Laura joined the Alaska ACLU in 2017, as the Communications Director, making the AK ACLU fully staffed for the first time in it’s 46-year history.

    –ACLU of Alaska Executive Director Joshua A. Decker comments, “I’m really excited that we’re going to be a fully staffed affiliate for the first time in our 46-year history: the work we’re doing is hugely important, both for Alaska and the country, and I’m tremendously proud of all us for working hard to do it.”

    The American Civil Liberties Union is our nation’s guardian of liberty. For nearly 100 years, the ACLU has been at the forefront of virtually every major battle for civil liberties and equal justice in this country. Principled and nonpartisan, the ACLU works in the courts, legislatures, and communities to preserve and expand the individual rights and liberties guaranteed to all people in this country by the Constitution and laws of the United States.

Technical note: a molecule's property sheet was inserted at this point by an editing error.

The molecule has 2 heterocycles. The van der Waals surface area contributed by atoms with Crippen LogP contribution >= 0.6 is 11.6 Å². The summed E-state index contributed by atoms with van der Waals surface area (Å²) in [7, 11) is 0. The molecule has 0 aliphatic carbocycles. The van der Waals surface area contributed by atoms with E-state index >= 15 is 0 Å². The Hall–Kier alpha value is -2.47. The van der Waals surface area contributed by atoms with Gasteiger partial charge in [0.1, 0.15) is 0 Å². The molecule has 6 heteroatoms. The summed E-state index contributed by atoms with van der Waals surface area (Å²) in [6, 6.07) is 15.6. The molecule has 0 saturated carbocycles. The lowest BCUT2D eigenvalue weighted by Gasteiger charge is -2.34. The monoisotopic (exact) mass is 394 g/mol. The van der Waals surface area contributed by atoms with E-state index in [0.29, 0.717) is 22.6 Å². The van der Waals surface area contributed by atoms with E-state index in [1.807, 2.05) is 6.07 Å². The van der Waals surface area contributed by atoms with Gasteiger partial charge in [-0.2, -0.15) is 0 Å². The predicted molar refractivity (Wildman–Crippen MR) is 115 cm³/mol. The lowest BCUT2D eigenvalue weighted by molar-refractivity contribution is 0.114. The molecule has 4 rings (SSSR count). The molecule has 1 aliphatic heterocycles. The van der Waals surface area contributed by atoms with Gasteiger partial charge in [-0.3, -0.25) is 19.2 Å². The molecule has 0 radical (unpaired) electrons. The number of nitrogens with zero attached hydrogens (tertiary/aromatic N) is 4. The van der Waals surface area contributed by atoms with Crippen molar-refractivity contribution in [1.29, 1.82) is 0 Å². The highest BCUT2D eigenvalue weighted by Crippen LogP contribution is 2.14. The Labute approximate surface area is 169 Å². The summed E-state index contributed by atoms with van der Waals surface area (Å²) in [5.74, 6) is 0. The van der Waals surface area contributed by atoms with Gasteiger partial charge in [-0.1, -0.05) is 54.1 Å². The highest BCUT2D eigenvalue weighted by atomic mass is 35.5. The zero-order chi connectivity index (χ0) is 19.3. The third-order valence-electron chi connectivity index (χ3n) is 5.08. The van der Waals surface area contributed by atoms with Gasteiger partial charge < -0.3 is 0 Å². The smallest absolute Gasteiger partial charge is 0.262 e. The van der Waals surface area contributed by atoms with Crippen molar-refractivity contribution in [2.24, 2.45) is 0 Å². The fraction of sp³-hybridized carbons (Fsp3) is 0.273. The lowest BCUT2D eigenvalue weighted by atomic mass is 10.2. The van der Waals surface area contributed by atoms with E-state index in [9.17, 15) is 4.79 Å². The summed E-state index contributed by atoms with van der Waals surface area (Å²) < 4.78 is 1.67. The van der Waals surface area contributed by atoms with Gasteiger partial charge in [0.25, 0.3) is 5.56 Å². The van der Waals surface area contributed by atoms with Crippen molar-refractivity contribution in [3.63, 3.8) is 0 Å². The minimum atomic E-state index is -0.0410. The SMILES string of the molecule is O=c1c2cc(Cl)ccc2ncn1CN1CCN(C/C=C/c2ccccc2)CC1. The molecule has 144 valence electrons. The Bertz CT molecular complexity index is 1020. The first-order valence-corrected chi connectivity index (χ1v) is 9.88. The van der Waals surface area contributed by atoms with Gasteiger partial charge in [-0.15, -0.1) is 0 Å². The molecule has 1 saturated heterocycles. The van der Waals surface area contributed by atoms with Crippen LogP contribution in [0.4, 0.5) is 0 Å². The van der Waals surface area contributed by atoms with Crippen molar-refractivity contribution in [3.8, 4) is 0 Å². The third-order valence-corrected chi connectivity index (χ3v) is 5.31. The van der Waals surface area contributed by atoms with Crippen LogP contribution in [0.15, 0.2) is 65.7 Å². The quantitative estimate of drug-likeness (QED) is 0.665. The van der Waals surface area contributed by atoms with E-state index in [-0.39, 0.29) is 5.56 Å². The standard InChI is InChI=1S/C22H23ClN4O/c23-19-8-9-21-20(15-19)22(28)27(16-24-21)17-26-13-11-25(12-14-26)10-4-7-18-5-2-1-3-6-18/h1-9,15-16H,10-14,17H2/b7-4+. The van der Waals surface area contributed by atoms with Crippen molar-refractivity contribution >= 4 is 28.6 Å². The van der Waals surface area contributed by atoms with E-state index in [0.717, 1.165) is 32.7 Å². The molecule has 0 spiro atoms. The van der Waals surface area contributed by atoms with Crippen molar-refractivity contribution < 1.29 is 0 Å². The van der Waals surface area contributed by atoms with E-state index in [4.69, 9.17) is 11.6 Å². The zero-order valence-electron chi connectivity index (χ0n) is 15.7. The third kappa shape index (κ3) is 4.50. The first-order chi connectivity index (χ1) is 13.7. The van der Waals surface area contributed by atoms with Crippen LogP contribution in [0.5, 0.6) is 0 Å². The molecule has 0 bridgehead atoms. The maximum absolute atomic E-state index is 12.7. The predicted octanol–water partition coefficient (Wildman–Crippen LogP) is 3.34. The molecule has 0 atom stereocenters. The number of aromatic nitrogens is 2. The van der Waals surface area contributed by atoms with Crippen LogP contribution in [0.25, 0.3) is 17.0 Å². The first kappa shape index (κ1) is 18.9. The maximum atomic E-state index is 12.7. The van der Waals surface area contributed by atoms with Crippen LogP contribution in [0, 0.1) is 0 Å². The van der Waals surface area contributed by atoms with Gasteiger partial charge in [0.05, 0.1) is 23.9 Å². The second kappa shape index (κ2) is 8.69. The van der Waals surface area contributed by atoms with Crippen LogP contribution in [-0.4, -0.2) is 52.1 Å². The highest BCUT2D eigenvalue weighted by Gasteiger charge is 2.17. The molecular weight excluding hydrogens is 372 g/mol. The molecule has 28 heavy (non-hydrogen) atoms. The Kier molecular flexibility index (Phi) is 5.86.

The ACLU of Alaska, founded in 1971, is one of the 53 state ACLU affiliates that strive to make the Bill of Rights real for everyone and to uphold the promise of the Constitution—because freedom can’t protect itself.– (from ACLU AK website).

    I personally am a target of the ACLU right now.

    Right now, the Alaska Supreme Court Justices are deliberating on a “freedom of speech” case brought by the ACLU on behalf of a Sitnasuak Native Corporation shareholder, Austin Ahmasuk.

    Austin was fined and given a cease and desist order by the State of Alaska Banking and Securities Division for his false/misleading statements that the Nome Nugget Newspaper published to effect the outcome of this private corporation’s election.

    The ACLU has involved themselves with a private corporation’s civil liberties and the shareholders of a private corporation’s Civil Liberties

    They wrongfully argue that freedom of speech is being chilled by the State of Alaska Banking and Securities oversight authority of fair elections.